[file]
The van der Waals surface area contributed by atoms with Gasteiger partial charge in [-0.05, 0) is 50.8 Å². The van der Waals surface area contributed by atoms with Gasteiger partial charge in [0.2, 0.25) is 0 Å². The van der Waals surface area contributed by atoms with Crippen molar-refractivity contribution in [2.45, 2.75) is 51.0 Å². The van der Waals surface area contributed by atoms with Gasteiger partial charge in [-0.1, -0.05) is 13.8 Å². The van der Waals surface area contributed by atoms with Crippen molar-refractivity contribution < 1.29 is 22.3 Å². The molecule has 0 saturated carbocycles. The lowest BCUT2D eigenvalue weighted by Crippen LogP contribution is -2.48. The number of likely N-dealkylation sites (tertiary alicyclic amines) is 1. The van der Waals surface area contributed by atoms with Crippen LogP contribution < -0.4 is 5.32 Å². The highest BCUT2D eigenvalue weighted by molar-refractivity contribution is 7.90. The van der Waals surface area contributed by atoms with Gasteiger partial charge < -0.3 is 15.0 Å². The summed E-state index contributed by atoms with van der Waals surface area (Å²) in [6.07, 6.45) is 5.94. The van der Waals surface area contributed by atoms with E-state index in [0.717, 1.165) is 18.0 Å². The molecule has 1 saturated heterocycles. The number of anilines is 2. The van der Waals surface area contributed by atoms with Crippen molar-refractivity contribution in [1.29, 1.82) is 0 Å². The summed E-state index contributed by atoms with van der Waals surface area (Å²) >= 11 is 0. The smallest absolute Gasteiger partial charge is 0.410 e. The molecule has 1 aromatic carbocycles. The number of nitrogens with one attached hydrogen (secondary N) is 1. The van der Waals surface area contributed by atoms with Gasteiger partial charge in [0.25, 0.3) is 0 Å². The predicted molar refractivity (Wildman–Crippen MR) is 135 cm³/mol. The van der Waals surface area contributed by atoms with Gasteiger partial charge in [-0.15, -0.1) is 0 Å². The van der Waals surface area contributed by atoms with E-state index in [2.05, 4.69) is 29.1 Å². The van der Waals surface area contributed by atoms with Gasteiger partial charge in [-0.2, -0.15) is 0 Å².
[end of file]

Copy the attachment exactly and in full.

The van der Waals surface area contributed by atoms with Gasteiger partial charge in [-0.05, 0) is 50.8 Å². The van der Waals surface area contributed by atoms with Gasteiger partial charge in [0.2, 0.25) is 0 Å². The van der Waals surface area contributed by atoms with Crippen molar-refractivity contribution in [2.45, 2.75) is 51.0 Å². The van der Waals surface area contributed by atoms with Gasteiger partial charge in [-0.1, -0.05) is 13.8 Å². The van der Waals surface area contributed by atoms with Crippen molar-refractivity contribution < 1.29 is 22.3 Å². The molecule has 0 saturated carbocycles. The lowest BCUT2D eigenvalue weighted by Crippen LogP contribution is -2.48. The number of likely N-dealkylation sites (tertiary alicyclic amines) is 1. The van der Waals surface area contributed by atoms with Crippen LogP contribution < -0.4 is 5.32 Å². The highest BCUT2D eigenvalue weighted by molar-refractivity contribution is 7.90. The van der Waals surface area contributed by atoms with Gasteiger partial charge < -0.3 is 15.0 Å². The summed E-state index contributed by atoms with van der Waals surface area (Å²) in [6.07, 6.45) is 5.94. The van der Waals surface area contributed by atoms with E-state index in [0.717, 1.165) is 18.0 Å². The molecule has 1 saturated heterocycles. The number of anilines is 2. The van der Waals surface area contributed by atoms with Crippen molar-refractivity contribution in [1.29, 1.82) is 0 Å². The summed E-state index contributed by atoms with van der Waals surface area (Å²) >= 11 is 0. The smallest absolute Gasteiger partial charge is 0.410 e. The molecule has 1 aromatic carbocycles. The number of nitrogens with one attached hydrogen (secondary N) is 1. The van der Waals surface area contributed by atoms with Gasteiger partial charge in [0.25, 0.3) is 0 Å². The predicted molar refractivity (Wildman–Crippen MR) is 135 cm³/mol. The van der Waals surface area contributed by atoms with Gasteiger partial charge in [-0.15, -0.1) is 0 Å². The van der Waals surface area contributed by atoms with E-state index in [2.05, 4.69) is 29.1 Å². The van der Waals surface area contributed by atoms with Gasteiger partial charge in [-0.2, -0.15) is 0 Å².